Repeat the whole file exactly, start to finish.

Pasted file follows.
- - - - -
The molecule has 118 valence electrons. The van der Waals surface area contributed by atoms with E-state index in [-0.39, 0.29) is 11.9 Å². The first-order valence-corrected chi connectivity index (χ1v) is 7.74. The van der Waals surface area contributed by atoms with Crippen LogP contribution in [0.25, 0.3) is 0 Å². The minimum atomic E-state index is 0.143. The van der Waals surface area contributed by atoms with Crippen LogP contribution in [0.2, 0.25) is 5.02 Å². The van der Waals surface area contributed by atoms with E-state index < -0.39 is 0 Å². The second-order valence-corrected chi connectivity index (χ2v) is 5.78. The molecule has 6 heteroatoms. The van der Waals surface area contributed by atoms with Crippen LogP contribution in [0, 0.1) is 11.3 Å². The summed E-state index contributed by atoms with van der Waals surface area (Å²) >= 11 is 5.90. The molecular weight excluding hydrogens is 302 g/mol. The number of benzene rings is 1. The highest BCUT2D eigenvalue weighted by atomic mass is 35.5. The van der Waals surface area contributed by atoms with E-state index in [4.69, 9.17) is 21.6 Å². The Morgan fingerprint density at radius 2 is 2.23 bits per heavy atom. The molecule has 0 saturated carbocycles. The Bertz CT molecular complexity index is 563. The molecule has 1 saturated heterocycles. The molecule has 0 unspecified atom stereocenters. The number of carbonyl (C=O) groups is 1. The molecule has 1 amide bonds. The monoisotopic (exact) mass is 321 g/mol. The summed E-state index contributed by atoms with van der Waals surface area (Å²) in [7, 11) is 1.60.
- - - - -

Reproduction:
The molecule has 118 valence electrons. The van der Waals surface area contributed by atoms with E-state index in [-0.39, 0.29) is 11.9 Å². The first-order valence-corrected chi connectivity index (χ1v) is 7.74. The van der Waals surface area contributed by atoms with Crippen LogP contribution in [0.25, 0.3) is 0 Å². The minimum atomic E-state index is 0.143. The van der Waals surface area contributed by atoms with Crippen LogP contribution in [0.2, 0.25) is 5.02 Å². The van der Waals surface area contributed by atoms with E-state index < -0.39 is 0 Å². The second-order valence-corrected chi connectivity index (χ2v) is 5.78. The molecule has 6 heteroatoms. The van der Waals surface area contributed by atoms with Crippen LogP contribution in [0, 0.1) is 11.3 Å². The summed E-state index contributed by atoms with van der Waals surface area (Å²) >= 11 is 5.90. The molecular weight excluding hydrogens is 302 g/mol. The number of benzene rings is 1. The highest BCUT2D eigenvalue weighted by atomic mass is 35.5. The van der Waals surface area contributed by atoms with E-state index in [4.69, 9.17) is 21.6 Å². The Morgan fingerprint density at radius 2 is 2.23 bits per heavy atom. The molecule has 0 saturated carbocycles. The Bertz CT molecular complexity index is 563. The molecule has 1 saturated heterocycles. The molecule has 0 unspecified atom stereocenters. The number of carbonyl (C=O) groups is 1. The molecule has 1 amide bonds. The monoisotopic (exact) mass is 321 g/mol. The summed E-state index contributed by atoms with van der Waals surface area (Å²) in [7, 11) is 1.60.